What happens when private for-profit companies have far more money and flexibility than the communities they operate in? Yachting Solutions, a company based in Rockport, whose Shopify page proudly proclaims “Our background is in the Mega Yacht industry,” has proposed a major development plan for Rockland Harbor. Bill Morong, CEO of Yachting Solutions, in an email to Rockland’s city manager, harbormaster, and community development director, felt comfortable enough to casually refer to a group of residents concerned about Yachting Solutions’ plans as “haters.” In March 2018, he wrote: “Hey guys, Curious how this decision by council [to create a new harbor management plan] will be affecting our efforts thus far. Any thoughts would be appreciated ahead of my meeting tomorrow with the haters at [Rockland Harbormaster Matt Ripley’s] office.” When Morong wrote “our” plan, was he suggesting that Yachting Solutions’ plan to nearly triple their dockage space in Rockland Harbor at their “private, gated facility” (their words) is in fact the city’s plan too? Was he suggesting that Yachting Solutions’ plan reflects the needs and best interest of the community at large?

Yachting Solutions currently runs their “private, gated facility” in the South End, and received a $1.05 million federal Boating Infrastructure Grant (BIG) in 2017 for their plan. We find it stunning that their application omitted (whether by design or accident) any reference to the existence of Rockland’s municipal channel — as if to tell the federal government that our local, public channel does not exist, and to tell us locals that we do not matter.

Yachting Solutions’ original BIG plan also required the removal and relocation of up to 54 moorings, a concrete parking wharf, and drastic changes to the entire landscape of our beloved public harbor. All of this was to specifically cater to “transient users” (a.k.a. tourists) who would have use of Yachting Solutions’ “well-appointed,” “private, gated facility” in a “protected basin for boats up to 250 feet.” (The cruise ship Independence, which frequently visits Rockland, is 215 feet; American Constitution is 267 feet.) Make no mistake: much of Yachting Solutions’ target market is the 1%. Their BIG application references megayachts at least 25 times and states that the “Yachting Solutions Boat Basin is positioned to become the most attractive destination for megayachts between Portland and Bangor.”

Let’s just be real here. Who are these megayachts for? Who is this “private, gated facility” for? A 2017 Mansion Global article, “Superyachts Are the Epitome of Luxury Living,” states that the average value of a superyacht (79 feet or longer) is $10 million, and that fewer than 5,000 people in the entire world own one. Yachting Solutions is catering to the richest of the rich, here in this tiny city where people work multiple jobs at minimum wage, with no health insurance, and can barely pay for childcare, rent, medicine, and property taxes.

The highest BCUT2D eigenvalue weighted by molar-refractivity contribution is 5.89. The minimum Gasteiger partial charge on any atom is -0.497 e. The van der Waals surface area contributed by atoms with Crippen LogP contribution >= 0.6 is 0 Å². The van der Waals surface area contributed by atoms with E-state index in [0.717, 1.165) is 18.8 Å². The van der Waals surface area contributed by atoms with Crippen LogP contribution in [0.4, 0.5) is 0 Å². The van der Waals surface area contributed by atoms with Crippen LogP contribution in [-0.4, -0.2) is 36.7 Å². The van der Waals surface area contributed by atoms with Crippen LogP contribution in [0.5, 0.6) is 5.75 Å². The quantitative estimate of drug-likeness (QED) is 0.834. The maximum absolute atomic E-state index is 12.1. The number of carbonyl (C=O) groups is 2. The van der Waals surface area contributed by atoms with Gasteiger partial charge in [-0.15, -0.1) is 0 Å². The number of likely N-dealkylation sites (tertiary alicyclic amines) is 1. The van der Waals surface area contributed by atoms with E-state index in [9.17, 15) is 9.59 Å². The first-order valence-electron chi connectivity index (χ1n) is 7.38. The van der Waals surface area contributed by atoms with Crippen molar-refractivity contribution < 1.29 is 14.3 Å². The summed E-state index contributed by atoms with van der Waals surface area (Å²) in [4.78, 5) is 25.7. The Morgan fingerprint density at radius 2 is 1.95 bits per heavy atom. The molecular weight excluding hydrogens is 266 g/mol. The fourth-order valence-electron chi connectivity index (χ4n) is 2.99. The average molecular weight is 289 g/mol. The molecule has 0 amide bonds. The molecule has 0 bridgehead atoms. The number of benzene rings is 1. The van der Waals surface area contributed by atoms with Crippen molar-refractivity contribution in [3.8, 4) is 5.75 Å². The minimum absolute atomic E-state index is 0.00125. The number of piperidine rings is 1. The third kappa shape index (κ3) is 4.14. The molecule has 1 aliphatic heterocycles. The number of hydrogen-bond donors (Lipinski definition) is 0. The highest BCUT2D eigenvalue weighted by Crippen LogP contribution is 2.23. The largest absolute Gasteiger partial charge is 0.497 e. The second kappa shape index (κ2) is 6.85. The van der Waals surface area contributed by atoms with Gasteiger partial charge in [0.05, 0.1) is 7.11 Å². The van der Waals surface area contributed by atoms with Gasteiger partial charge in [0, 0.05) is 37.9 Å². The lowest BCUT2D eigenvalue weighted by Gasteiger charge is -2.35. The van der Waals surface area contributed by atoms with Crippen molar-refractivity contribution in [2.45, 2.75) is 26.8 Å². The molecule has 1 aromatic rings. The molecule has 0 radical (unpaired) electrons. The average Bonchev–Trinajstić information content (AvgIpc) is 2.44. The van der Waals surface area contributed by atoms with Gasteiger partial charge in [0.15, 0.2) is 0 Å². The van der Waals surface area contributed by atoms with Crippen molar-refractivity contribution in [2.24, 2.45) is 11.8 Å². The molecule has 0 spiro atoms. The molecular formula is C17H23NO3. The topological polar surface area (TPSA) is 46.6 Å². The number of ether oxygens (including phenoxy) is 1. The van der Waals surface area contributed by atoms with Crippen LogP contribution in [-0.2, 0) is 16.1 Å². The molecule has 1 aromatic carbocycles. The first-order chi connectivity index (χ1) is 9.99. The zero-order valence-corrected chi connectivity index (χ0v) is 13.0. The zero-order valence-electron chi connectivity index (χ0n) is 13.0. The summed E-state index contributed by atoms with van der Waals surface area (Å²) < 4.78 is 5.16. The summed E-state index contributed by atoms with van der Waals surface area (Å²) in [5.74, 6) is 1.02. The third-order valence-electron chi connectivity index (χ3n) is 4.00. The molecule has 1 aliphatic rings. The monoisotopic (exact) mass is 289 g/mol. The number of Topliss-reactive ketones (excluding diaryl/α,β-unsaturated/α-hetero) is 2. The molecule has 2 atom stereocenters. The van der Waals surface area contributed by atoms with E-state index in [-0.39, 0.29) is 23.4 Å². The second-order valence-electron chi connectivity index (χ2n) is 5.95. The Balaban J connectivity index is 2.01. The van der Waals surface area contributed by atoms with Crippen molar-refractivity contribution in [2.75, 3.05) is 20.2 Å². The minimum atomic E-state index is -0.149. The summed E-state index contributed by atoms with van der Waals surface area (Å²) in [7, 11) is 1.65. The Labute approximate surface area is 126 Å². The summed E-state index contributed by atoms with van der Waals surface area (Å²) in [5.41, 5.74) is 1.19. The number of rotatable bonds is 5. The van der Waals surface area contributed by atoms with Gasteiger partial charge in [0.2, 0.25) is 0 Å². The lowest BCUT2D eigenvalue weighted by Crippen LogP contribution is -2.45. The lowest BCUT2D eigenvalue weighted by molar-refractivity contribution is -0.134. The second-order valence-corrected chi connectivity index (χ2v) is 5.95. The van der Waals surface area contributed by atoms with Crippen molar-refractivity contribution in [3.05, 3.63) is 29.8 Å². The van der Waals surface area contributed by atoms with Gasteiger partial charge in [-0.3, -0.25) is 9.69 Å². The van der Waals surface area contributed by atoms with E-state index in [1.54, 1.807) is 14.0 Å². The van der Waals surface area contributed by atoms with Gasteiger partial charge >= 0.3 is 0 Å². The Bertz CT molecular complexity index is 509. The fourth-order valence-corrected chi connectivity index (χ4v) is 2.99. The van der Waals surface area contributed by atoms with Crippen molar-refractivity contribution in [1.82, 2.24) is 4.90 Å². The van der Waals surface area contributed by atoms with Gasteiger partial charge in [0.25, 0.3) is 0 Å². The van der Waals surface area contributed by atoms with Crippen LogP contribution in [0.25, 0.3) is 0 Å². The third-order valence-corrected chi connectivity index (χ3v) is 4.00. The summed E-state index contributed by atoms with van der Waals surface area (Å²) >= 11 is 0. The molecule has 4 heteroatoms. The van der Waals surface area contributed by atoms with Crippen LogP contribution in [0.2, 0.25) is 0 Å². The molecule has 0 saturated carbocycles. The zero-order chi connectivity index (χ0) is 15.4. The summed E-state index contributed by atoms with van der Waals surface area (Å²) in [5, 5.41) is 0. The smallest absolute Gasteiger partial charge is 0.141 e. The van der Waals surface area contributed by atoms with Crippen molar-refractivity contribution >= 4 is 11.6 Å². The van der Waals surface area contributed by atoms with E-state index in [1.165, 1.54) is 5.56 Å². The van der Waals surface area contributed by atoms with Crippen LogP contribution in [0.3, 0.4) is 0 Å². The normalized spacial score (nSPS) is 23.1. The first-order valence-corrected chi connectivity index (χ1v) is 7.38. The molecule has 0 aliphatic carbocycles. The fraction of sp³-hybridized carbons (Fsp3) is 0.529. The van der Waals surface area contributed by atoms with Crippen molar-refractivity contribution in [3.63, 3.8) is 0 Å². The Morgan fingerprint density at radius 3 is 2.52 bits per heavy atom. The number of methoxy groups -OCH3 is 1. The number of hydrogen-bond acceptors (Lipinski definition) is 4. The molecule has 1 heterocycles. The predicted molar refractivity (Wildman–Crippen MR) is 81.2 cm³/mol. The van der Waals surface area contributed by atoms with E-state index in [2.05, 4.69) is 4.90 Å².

At the Yachting Solutions Boat Basin, with a proposed private pool, luxuriating tourists will be wearing sailor stripes and squeaky boat shoes, trading brag-stories of that time they got tipsy on the South China Sea, while the local school calls the police on a 6-year-old who’s acting out the traumas of poverty.

Yachting Solutions rightly faced tremendous public outcry over their initial BIG plan. So, in December 2018, they revealed another plan, woefully short on details. This one appears to preserve the tripling of their private, gated slips and floats, but forgoes the wave attenuators and obliteration of the municipal channel. The plan still includes dredging to make space for an unspecified number of megayachts with their view-obscuring hulks and would block the channel during megayacht fueling, which can take hours due to their giant gas tanks.

More recently, miscommunication appears to have led to an unfortunate situation. An independent party paid by the city was supposed to have surveyed the path of the municipal channel, including how it shifts in various winds. It appears that the engineer who was hired surveyed only from land, and with rote measurements, resulting in a drawing that would benefit Yachting Solutions and cause the removal of long-held moorings.

We think that not an extra inch of our public harbor should be yielded to Yachting Solutions’ 1% tourist customers. We have no interest in a harbor full of towering megayachts, blocking views from Sandy Beach, the public landing and Harbor Park. We think Rockland should consider publicly indicating our displeasure at the changes Yachting Solutions wants to make to one of the most beloved parts of our community. While some say we do not have much direct means to counter Yachting Solutions’ plan, there is always political muscle. The harbor is a public good. Do we really want to diminish a public good enjoyed by poor children, the elderly, fishermen, sailors, rowers, locals and visitors alike for the sake of the mega-rich?